Sean Saves the World Review: "Busted" (Episode 1.02)

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<i>Sean Saves the World</i> Review: "Busted" (Episode 1.02)

“Busted,” the second episode of Sean Saves the World is slightly better than last week’s pilot episode. I believe this to be true because after watching “Pilot” for the second time, I was so annoyed by it, I immediately got a horrible headache. This week though, my cold, dead stare at the screen while watching Sean Saves the World was interrupted by the slightest of chuckles at times. But Sean Saves the World is still pretty awful.

This fall season, Dads has really become the whipping boy of awful shows, and while that’s understandable, Sean Saves the World should also probably be in that same realm of insult. Dads is horrendous, but at least it’s trying to be offensive and terrible. Sean Saves the World isn’t really trying anything. It’s the blandest of all the new shows, and really the only reason this show should be showing on a TV is if someone left the TV on after Parks & Recreation.

“Busted” has the plot of several hundred sitcom episodes you’ve seen before, where the main character promises two people the same thing, then tries to keep either of them from finding out. Here Sean’s daughter, Ellie, needs her first bra, and he promises his mother Lorna that she can take her, but also promises his best friend Liz the same thing. Hijinks ensue, bras are hidden in pasta sauce, etc., until they both find out and everyone gets over it.

Sean Saves the World rarely ever works, but when it does it’s when Sean is at his office. None of the home material in the first two episodes has been close to funny, but the supporting characters at his office do bring about the funniest moments. The office presents even less story, as Sean’s boss hears about his daughter’s bra problems and tries to help out by buying her a bra. This inappropriate behavior causes a rift between the two that is only solved when Sean buys his boss some lingerie for his mother. This is the kind of wit we’re dealing with here, folks.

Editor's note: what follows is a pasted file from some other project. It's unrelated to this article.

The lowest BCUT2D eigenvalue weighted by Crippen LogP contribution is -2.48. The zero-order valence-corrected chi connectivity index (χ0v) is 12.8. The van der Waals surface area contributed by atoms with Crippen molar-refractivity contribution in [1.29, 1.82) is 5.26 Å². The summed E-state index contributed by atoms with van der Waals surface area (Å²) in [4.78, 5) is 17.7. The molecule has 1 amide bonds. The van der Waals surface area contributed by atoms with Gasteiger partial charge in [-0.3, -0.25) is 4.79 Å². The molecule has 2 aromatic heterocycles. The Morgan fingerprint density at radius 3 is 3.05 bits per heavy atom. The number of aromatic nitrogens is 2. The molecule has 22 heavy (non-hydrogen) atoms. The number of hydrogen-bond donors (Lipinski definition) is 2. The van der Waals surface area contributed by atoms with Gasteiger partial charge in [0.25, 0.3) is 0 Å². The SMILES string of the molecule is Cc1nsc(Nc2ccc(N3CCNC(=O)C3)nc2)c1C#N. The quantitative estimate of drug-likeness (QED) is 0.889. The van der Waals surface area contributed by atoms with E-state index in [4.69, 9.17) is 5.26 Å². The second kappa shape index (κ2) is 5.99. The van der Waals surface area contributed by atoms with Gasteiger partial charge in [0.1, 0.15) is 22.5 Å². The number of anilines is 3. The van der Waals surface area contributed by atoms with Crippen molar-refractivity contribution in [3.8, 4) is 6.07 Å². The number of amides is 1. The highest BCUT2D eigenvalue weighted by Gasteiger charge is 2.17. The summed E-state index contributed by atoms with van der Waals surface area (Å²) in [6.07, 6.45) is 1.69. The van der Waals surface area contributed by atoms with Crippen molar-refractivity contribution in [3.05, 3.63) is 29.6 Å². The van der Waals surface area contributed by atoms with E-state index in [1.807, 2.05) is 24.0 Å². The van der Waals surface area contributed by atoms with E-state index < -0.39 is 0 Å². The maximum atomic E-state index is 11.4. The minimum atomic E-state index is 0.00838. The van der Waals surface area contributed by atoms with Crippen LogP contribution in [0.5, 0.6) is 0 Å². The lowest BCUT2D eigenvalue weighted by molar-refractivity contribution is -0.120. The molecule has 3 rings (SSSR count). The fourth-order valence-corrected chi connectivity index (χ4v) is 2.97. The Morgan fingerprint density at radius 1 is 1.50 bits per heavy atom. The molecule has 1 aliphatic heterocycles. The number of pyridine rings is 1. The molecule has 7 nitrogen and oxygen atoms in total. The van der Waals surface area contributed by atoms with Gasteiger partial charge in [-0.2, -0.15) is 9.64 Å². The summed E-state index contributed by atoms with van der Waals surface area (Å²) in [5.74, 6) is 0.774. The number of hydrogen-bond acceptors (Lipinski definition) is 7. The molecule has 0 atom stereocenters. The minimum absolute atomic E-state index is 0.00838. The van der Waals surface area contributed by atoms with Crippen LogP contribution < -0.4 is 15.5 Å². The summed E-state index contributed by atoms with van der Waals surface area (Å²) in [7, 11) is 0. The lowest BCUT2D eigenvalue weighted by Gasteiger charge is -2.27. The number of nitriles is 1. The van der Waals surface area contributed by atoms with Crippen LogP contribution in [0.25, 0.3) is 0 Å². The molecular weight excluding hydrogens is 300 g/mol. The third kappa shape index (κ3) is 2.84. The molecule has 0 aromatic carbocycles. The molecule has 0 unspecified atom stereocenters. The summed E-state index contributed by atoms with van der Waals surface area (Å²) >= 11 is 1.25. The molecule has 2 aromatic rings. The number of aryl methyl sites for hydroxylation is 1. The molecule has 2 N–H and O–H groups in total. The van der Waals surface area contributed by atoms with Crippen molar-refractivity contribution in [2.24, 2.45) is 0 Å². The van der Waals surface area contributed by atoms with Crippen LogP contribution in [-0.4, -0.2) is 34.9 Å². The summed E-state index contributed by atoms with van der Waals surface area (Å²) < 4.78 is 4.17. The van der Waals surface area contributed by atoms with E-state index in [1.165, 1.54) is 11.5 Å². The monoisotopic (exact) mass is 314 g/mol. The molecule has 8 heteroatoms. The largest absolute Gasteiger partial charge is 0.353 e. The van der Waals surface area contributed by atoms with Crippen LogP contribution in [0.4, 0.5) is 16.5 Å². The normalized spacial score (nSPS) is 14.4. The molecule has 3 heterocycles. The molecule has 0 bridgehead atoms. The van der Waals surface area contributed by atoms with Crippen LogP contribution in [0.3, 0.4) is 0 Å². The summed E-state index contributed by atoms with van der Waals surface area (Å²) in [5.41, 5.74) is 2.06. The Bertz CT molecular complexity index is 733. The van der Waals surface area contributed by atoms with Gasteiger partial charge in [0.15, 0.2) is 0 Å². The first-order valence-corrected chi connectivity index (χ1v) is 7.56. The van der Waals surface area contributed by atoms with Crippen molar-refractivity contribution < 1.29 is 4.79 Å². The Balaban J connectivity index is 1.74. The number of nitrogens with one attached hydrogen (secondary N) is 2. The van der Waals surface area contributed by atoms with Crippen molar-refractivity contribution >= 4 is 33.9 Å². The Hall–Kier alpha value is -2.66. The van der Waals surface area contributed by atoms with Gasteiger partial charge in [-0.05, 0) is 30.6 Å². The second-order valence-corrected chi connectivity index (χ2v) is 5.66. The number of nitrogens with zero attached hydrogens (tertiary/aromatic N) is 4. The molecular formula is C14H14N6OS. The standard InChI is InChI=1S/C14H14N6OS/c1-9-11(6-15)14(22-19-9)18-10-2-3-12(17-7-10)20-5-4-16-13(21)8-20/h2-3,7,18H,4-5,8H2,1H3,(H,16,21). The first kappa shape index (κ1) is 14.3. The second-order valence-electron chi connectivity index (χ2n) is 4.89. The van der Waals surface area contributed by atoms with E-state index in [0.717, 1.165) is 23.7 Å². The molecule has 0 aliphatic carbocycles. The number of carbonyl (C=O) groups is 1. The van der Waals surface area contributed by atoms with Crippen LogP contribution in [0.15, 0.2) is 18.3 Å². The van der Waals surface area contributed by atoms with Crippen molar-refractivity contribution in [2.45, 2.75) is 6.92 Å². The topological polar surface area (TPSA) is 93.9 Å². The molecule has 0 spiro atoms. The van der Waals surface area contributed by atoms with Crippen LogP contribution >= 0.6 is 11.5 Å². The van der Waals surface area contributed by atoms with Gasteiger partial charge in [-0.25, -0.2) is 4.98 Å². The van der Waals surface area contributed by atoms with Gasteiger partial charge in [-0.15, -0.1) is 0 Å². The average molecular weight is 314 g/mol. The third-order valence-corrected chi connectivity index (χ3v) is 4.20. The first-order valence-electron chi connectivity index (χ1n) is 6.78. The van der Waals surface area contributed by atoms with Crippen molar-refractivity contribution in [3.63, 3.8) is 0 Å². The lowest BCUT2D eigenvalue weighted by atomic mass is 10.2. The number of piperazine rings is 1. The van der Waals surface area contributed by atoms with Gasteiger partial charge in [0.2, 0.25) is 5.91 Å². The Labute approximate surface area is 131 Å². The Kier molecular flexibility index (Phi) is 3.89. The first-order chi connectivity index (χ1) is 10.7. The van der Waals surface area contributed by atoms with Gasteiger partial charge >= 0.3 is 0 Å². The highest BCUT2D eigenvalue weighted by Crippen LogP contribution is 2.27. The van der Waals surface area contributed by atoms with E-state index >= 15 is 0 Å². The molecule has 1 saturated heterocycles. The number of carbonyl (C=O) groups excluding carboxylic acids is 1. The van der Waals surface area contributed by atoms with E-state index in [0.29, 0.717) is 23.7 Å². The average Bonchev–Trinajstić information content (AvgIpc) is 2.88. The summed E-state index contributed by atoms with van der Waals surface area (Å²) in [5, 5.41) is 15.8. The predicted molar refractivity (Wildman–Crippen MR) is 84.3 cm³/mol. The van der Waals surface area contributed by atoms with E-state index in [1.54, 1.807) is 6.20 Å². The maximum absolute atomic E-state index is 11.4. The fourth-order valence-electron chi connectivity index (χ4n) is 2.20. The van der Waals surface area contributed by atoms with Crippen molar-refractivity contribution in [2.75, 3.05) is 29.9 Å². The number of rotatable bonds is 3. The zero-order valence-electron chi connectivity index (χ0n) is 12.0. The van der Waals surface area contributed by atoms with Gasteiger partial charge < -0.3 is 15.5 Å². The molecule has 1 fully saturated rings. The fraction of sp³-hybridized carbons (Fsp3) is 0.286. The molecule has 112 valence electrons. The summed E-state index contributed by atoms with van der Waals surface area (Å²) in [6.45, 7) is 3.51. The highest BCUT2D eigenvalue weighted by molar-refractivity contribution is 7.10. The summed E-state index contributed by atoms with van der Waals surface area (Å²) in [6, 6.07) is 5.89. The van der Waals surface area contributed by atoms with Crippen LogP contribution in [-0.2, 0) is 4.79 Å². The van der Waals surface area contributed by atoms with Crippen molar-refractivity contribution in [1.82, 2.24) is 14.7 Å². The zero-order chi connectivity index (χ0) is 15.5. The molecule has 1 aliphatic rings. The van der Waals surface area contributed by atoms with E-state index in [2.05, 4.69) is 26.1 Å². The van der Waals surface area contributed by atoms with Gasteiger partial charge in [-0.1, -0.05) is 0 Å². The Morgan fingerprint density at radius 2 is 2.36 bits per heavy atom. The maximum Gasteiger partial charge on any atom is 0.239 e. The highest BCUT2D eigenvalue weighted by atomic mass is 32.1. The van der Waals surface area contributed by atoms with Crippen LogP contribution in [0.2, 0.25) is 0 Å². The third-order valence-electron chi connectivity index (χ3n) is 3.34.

Once again though, the slightest glimmer of hope comes from Echo Kellum and Thomas Lennon. Kellum is playing Hunter, a co-worker at Sean’s office, and he occasionally gets in a few funny lines. Meanwhile, Lennon is really doing the best he can with bad writing, making the bad lines funny through inflection and actions.

So at this point what exactly can Sean Saves the World do to actually become a decent show? For one, the writers need to set a majority of the show at work. Also tone down Sean Hayes. That’s why the office segments work, since there we have Kellum and Lennon to counterbalance Hayes. But also, it just needs to be slightly original. In any way. There’s almost nothing to distinguish Sean Saves the World, besides some decent secondary characters and the abundance use of laugh track at the end of almost every single line. Right now instead of saving the world, Sean needs save this bland mess of a show.